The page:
The second factor driving tens of thousands of young people to enroll in law school each year is the existence of the federal student loan program. If you want to go to law school, the federal government will, through some combination of Stafford, Perkins, and Graduate PLUS loans, lend you enough money to cover the entire cost of attendance, regardless of the likelihood that you will be able to repay the loan. Professor Barnhizer describes law schools as “‘feed[ing] at the trough’ comprised of federally subsidized student loans.” As long as the federal student loan program continues, even law schools with relatively few students can count on millions of dollars in annual tuition revenue.
Are law schools nevertheless in crisis? No, though most schools are facing financial problems. Professor Paul Campos reported in November 2013 that 80 to 85 percent of ABA-accredited law schools were losing money. Frankly, I’m surprised the number isn’t higher. Egged on by a rankings system that encourages profligacy, law schools ratcheted up their spending between 2002 and 2011, a stretch during which first-year student enrollment averaged over 49,000. With a lot less food in the trough today, all but a few law schools must temporarily operate at a loss unless they drastically cut spending overnight. (Having worked at one for five years, I can tell you that law schools don’t do anything overnight.)
In the end, the challenge to U.S. law schools is fairly straightforward: figure out what the “new normal” is for J.D. enrollment, and cut spending until it is consistent with the tuition revenue the school will receive from that level of enrollment. My prediction — and this is where I’m admittedly out on a limb — is that the new normal for enrollment will not be so low at any ABA-accredited law school that the school simply cannot continue to operate. If, as I (and some others) suspect, we are at or near rock bottom in terms of the overall number of people going to law school, 100% of the ABA-accredited law schools can and will continue to operate. Most of them will have to operate much differently than they did in the recent past: faculty members will retire and won’t be replaced, certain programs within schools will be discontinued, and non-essential spending on perks for professors and students will be cut.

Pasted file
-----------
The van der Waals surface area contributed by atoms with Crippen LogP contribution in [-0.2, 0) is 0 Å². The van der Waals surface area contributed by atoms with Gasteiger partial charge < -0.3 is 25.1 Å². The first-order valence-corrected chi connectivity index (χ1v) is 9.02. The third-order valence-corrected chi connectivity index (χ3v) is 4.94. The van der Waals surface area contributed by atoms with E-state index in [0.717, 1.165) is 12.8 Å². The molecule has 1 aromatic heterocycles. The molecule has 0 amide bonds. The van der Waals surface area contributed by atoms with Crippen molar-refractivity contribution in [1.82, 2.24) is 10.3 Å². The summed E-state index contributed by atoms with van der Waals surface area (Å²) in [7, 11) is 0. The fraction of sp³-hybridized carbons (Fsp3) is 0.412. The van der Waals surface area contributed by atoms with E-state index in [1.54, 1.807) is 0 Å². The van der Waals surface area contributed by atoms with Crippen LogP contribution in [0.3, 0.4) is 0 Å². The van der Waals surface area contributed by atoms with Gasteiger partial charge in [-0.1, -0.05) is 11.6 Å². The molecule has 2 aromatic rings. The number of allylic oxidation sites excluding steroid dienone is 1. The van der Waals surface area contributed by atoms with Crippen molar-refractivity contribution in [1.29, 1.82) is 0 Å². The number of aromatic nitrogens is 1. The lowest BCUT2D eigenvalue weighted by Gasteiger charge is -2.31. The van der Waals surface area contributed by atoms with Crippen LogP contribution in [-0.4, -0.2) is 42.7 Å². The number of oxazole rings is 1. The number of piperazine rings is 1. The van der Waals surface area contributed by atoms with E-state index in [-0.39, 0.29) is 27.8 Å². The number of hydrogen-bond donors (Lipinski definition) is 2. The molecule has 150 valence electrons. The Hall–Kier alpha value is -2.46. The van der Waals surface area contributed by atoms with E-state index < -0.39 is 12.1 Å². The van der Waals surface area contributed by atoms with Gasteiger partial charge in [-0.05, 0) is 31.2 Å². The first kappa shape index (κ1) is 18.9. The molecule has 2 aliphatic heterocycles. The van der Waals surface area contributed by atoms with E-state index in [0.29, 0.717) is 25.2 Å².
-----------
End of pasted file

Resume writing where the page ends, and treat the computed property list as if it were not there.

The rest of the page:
In the end, though, the enviable business model that has sustained U.S. law schools for decades will continue to work its magic. Tens of thousands of young people will ignore Professor Campos’s advice and enroll in law school next year, the year after that, and the year after that. Weissmann will lose his bet, and the long-forgotten Lincoln University will remain the most recently shuttered U.S. law school.